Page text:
#247Health at #Scio13

Jan 08 2013 Published by under [Medicine&Pharma]

I will facilitate a session at Science Online dealing with mobile technology and healthcare (#247Health). Cheaper, faster technology has changed the way we read and communicate and work. Now it can change the way we treat disease and preserve health.

I have posted several times on the use of mobile devices as personal coaches for physical activity and diet (see bulleted list below). This can be useful for maintaining or improving health, as well as the management of some diseases. More than 600 apps for the iOS platform address diabetes management  Some blood glucose meters are now smart phone attachments! Other chronic monitoring can be performed as well, including sphygnomanometers that send their blood pressure reading to an iPhone and heart rate and rhythm monitors.

In The Creative Destruction of Medicine, Eric Topol addresses many of these issues. One problem, though, is that while the technology to monitor a lot of stuff is just around the corner, we still do not know what to do with these reams of data. I have standards to judge a 24-hour ambulatory blood pressure recording; I do not know what to do with a week's worth of round-the-clock values at this time. He envisions a future where we can all have our full genomes sequenced at birth and use the data (and periodic assessments of epigenetic changes and environmental issues) to prevent chronic disease. Right now, you could hand your doctor your full genome sequence, but aside from a handful of genes and variations, we have no idea what it means.

Topol envisions a future where each treatment and recommendation can be tailored to each individual's particular characteristics, rather than our present approach of starting with whatever works in large-scale groups (such as a prospective clinical trial). Unfortunately, we have to collect these massive data sets and analyze them before we can individualize our approaches completely. We have been successful with some aspects of pharmacogenomics as he discussed in his book; I hope that I see further individualization such as he describes during my career.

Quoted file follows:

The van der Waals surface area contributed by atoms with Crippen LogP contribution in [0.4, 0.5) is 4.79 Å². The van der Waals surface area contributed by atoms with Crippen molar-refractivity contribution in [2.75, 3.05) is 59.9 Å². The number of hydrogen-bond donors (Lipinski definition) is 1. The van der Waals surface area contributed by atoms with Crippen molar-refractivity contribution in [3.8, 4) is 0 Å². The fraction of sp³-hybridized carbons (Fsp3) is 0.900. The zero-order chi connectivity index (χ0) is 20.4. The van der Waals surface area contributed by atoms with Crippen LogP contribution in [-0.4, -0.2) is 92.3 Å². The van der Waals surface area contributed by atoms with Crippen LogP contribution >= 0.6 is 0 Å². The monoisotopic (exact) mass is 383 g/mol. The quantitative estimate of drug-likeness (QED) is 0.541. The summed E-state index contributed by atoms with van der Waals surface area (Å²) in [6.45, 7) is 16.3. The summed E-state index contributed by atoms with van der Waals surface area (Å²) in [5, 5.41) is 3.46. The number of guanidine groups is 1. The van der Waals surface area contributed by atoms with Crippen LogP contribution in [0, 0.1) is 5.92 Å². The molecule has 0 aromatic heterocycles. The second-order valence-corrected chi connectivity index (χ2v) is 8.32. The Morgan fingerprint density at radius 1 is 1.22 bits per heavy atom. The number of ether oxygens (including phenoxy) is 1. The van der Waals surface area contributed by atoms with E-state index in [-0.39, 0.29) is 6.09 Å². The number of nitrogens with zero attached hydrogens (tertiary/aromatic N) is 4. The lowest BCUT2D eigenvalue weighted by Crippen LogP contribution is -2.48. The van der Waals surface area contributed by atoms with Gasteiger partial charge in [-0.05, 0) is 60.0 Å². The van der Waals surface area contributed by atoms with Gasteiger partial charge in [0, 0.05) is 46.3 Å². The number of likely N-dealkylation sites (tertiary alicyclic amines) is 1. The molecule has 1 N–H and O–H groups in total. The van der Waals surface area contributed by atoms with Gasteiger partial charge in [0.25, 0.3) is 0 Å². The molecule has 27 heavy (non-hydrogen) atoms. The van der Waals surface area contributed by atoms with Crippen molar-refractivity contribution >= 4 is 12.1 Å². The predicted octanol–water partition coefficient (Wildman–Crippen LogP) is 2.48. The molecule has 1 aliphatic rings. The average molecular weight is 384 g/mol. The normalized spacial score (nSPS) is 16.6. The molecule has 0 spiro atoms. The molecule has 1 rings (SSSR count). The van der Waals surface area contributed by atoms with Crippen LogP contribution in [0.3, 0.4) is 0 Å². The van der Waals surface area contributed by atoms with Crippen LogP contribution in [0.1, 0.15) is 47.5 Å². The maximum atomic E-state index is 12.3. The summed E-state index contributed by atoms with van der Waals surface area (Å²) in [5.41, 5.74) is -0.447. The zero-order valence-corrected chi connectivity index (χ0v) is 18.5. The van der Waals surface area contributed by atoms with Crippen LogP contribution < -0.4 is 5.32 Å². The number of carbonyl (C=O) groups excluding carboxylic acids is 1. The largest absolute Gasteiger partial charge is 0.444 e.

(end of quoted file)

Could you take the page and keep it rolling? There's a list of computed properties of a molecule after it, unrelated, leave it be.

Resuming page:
A short article in this month's The Scientist addresses the movement of lower-cost technology to improve diagnostic testing both for the developed and developing world. Blood tests that require a tube through an analyzer here in the states can be read in 10 minutes on a postage-stamp-sized paper. Perhaps most fascinating to me is the advent of low-cost ultrasonography. Mobisante produces a portable US device that records images on a supplied smart phone. While its $7,500 price tag is quite a bit more than standard medical instruments, it still places this technology in the reach of most medical practices. The device proved its worth assessing trauma after the 2011 Joplin tornado, and it has great potential for the developing world as well. Some medical colleges are teaching their students to use US from day 1 to supplement their physical exams.

Just to show you how cool this is, the demo of this device can be seen here:

 

Healthcare is changing in our brave new world. I can't wait to discuss these frontiers at Science Online on Saturday morning.

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